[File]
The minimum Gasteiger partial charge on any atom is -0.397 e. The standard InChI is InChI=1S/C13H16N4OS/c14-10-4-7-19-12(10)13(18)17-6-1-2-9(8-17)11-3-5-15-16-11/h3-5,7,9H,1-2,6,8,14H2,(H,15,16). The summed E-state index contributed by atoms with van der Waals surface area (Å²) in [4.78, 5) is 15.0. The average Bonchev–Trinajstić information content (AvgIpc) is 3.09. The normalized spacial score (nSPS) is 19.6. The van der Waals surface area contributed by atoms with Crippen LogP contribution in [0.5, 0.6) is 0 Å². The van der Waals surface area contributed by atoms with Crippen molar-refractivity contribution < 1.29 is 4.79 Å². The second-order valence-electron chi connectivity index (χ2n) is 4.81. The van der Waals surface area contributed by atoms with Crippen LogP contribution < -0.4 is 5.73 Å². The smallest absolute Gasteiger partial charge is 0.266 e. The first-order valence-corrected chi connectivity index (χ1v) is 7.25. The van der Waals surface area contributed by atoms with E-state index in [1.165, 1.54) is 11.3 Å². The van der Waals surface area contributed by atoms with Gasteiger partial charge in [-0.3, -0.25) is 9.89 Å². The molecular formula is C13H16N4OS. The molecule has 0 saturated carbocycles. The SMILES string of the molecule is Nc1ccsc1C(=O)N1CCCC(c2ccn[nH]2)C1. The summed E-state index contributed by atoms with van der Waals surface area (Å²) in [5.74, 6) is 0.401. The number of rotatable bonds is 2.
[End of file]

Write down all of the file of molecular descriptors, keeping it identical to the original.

The minimum Gasteiger partial charge on any atom is -0.397 e. The standard InChI is InChI=1S/C13H16N4OS/c14-10-4-7-19-12(10)13(18)17-6-1-2-9(8-17)11-3-5-15-16-11/h3-5,7,9H,1-2,6,8,14H2,(H,15,16). The summed E-state index contributed by atoms with van der Waals surface area (Å²) in [4.78, 5) is 15.0. The average Bonchev–Trinajstić information content (AvgIpc) is 3.09. The normalized spacial score (nSPS) is 19.6. The van der Waals surface area contributed by atoms with Crippen LogP contribution in [0.5, 0.6) is 0 Å². The van der Waals surface area contributed by atoms with Crippen molar-refractivity contribution < 1.29 is 4.79 Å². The second-order valence-electron chi connectivity index (χ2n) is 4.81. The van der Waals surface area contributed by atoms with Crippen LogP contribution < -0.4 is 5.73 Å². The smallest absolute Gasteiger partial charge is 0.266 e. The first-order valence-corrected chi connectivity index (χ1v) is 7.25. The van der Waals surface area contributed by atoms with E-state index in [1.165, 1.54) is 11.3 Å². The van der Waals surface area contributed by atoms with Gasteiger partial charge in [-0.3, -0.25) is 9.89 Å². The molecular formula is C13H16N4OS. The molecule has 0 saturated carbocycles. The SMILES string of the molecule is Nc1ccsc1C(=O)N1CCCC(c2ccn[nH]2)C1. The summed E-state index contributed by atoms with van der Waals surface area (Å²) in [5.74, 6) is 0.401. The number of rotatable bonds is 2.